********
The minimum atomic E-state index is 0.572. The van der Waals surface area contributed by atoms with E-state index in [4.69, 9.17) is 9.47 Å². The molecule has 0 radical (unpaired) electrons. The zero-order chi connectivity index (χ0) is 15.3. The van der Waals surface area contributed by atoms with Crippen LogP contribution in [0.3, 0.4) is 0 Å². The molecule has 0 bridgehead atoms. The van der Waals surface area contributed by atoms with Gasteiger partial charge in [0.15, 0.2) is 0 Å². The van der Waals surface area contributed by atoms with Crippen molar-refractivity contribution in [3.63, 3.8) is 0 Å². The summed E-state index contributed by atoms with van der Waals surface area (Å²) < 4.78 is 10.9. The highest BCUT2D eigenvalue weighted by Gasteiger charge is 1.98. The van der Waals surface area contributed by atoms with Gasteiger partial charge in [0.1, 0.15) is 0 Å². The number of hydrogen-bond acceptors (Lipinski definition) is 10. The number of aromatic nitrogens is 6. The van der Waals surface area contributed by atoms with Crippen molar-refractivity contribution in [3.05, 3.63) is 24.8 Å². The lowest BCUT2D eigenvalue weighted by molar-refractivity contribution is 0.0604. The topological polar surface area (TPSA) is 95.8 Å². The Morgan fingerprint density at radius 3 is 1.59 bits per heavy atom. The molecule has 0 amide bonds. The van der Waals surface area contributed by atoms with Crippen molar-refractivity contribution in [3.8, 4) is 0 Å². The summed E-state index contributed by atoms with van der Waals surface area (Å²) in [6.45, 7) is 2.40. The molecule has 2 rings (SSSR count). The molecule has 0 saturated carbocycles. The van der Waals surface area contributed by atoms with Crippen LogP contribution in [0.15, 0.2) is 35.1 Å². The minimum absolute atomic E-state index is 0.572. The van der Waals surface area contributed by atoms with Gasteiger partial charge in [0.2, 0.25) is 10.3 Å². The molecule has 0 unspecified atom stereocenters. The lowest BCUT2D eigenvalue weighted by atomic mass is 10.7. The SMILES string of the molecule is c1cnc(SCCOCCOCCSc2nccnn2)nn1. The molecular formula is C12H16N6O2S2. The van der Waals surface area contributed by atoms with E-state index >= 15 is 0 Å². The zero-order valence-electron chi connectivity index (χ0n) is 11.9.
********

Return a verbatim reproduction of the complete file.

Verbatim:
The minimum atomic E-state index is 0.572. The van der Waals surface area contributed by atoms with E-state index in [4.69, 9.17) is 9.47 Å². The molecule has 0 radical (unpaired) electrons. The zero-order chi connectivity index (χ0) is 15.3. The van der Waals surface area contributed by atoms with Crippen LogP contribution in [0.3, 0.4) is 0 Å². The molecule has 0 bridgehead atoms. The van der Waals surface area contributed by atoms with Gasteiger partial charge in [0.15, 0.2) is 0 Å². The van der Waals surface area contributed by atoms with Crippen molar-refractivity contribution in [3.63, 3.8) is 0 Å². The summed E-state index contributed by atoms with van der Waals surface area (Å²) < 4.78 is 10.9. The highest BCUT2D eigenvalue weighted by Gasteiger charge is 1.98. The van der Waals surface area contributed by atoms with Gasteiger partial charge in [0.1, 0.15) is 0 Å². The number of hydrogen-bond acceptors (Lipinski definition) is 10. The number of aromatic nitrogens is 6. The van der Waals surface area contributed by atoms with Crippen molar-refractivity contribution in [3.05, 3.63) is 24.8 Å². The lowest BCUT2D eigenvalue weighted by molar-refractivity contribution is 0.0604. The topological polar surface area (TPSA) is 95.8 Å². The Morgan fingerprint density at radius 3 is 1.59 bits per heavy atom. The molecule has 0 amide bonds. The van der Waals surface area contributed by atoms with Crippen molar-refractivity contribution in [3.8, 4) is 0 Å². The summed E-state index contributed by atoms with van der Waals surface area (Å²) in [6.45, 7) is 2.40. The molecule has 2 rings (SSSR count). The molecule has 0 saturated carbocycles. The van der Waals surface area contributed by atoms with Crippen LogP contribution in [0.15, 0.2) is 35.1 Å². The minimum absolute atomic E-state index is 0.572. The van der Waals surface area contributed by atoms with Gasteiger partial charge in [0.2, 0.25) is 10.3 Å². The molecule has 0 unspecified atom stereocenters. The lowest BCUT2D eigenvalue weighted by atomic mass is 10.7. The SMILES string of the molecule is c1cnc(SCCOCCOCCSc2nccnn2)nn1. The molecular formula is C12H16N6O2S2. The van der Waals surface area contributed by atoms with E-state index >= 15 is 0 Å². The zero-order valence-electron chi connectivity index (χ0n) is 11.9.